The Adaptive Metropolis

I’m writing this from a plane en route to Berkeley for what should be an awesome conference: Adaptive Metropolis: User Generated Urbanism.  Among the organizers is my favorite DIY city-making collective: ReBar.

Back in 2005, ReBar did something amazing.  They pulled up to a San Francisco parking space and put in a few quarters.  But instead of parking a car there, they rolled out sod, set up a park bench, and created a tiny, temporary public park.  They called it Park(ing).  Check it out:

The point, of course, is that charging cars $1 or $2 / hr to be there is a pretty lousy use of public space.  And that becomes really obvious when we experiment with using that space for other, more awesome things.

That stunt, and the video about it, ended up sparking something of a mini movement.  Later that year, there was an entire day in SF devoted to Park(ing).  After that, more cities joined in.  Back at OpenPlans, we helped organize NYC’s Park(ing) days in 2008 and 2009.  In 2011 (the last year for which they kept stats, since it got so big), Park(ing) Day was celebrated at 975 mini-parks, in 162 cities, in 35 countries, on 6 continents.  

Beyond all that, the city of San Francisco now has an official “Parklet” program, which facilitates the citizen-led transformation of under-utilized public spaces into mini-parks, including this nifty Parklet-o-matic infographic:


This is “user-generated urbanism” at its best.  And I would encourage everyone to take part in next year’s Park(ing) day, wherever you are (unfortunately, you’ll have to wait a whole year until Sept 2014).  But the really interesting thing to note is the way the city (eventually) embraced this, and made space for it in their policies.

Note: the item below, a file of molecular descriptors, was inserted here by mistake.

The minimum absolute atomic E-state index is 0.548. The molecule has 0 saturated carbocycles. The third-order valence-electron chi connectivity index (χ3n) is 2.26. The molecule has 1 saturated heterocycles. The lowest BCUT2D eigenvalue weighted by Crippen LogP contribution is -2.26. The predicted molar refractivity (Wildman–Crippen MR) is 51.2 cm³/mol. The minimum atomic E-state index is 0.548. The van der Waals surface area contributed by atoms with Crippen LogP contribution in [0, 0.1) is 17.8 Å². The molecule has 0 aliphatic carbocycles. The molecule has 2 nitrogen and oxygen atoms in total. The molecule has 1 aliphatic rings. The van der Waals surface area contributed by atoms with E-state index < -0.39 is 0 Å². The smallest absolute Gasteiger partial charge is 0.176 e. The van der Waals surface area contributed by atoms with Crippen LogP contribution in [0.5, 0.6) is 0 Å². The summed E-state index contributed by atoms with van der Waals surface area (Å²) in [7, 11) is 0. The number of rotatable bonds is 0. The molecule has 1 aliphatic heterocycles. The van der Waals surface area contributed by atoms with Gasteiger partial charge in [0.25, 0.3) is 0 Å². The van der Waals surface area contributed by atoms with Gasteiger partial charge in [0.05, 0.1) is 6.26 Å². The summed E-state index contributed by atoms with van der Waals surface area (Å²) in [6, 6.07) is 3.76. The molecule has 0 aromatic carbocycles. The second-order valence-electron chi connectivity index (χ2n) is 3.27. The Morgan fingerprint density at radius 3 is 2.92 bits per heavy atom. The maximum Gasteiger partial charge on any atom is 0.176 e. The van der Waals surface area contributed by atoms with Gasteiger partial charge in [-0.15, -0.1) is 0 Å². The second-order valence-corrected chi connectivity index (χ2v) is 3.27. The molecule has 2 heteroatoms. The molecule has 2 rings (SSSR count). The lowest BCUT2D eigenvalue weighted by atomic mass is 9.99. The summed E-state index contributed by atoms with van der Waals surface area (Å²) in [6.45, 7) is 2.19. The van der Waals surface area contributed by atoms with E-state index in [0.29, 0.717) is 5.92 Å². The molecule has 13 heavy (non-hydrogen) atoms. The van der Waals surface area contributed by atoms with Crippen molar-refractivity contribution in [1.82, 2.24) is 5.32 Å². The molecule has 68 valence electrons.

Back to 2007: at the same time, NYC was experimenting with “hacking public spaces”.  That year, they began a massive program to do low cost experiments in public space transformation.  The first one simply painted over an empty parking lot in DUMBO.  Over the next few years, major street redesigns in Times Square, Madison Square, Union Square, the Meatpacking District, and elsewhere all over the city were started with paint and planters, not with jackhammers and concrete.

By doing these projects at super low cost, with cheap (but nice enough) materials, and by leaving the option open to change their minds if things didn’t work out, NYC DOT unleashed a torrent of public space innovation across the city.  I’m not sure any established city has ever seen the level of micro-scale street redesign that NYC saw from 2007-2012.  And the process of doing low-cost experiments, then collecting data and iterating was a breath of fresh air.

That’s what you might call “agile urbanism”.

So, we’ve got “user-generated urbanism” and “agile urbanism”.  That sounds a lot like how we describe the evolution of the internet and the software development process, respectively.  It might just be my internet centrism showing through, but it makes sense to me, and I see it continuing.

Now, in 2013, we’re seeing a new trend in our cities, which we might call “peer to peer urbanism”.  

Web- and mobile-enabled peer networks are bringing “web 2.0” models of collaboration and commerce (think: Ebay and everything that followed) to every part of the city.  You can now share or rent your apartment, your car, a seat in your car, your stuff, or even your dog.  You can also crowd-fund public works projects, shop at virtual farmers’ markets, and start to count on new forms of peer-to-peer humanitarian aid.

This latest wave has caused more than its share of problems as cities grapple with the implications of the rapid expansion of peer-to-peer everything.  It challenges fundamental notions of professionalism and trust, the same way Ebay did in 2001.  For example, if I use SideCar and give someone a ride, am I a taxi driver? (the state of California just decided I’m not, but it took a while to figure that out).  Does renting out my apartment on Airbnb turn it into a hotel? (New York state thinks it does).

As this continues, we have an opportunity to re-think how we regulate city activities for the public interest.  I think the big opportunity is to harness the data streaming out of all of these activities and use it to enable a more permissive, but more accountable, “2.0” regulatory regime.

So, anyway, maybe this is what we mean by the adaptive metropolis.  The city that changes, changes fast, and keeps on changing in response to that change.  Change is good.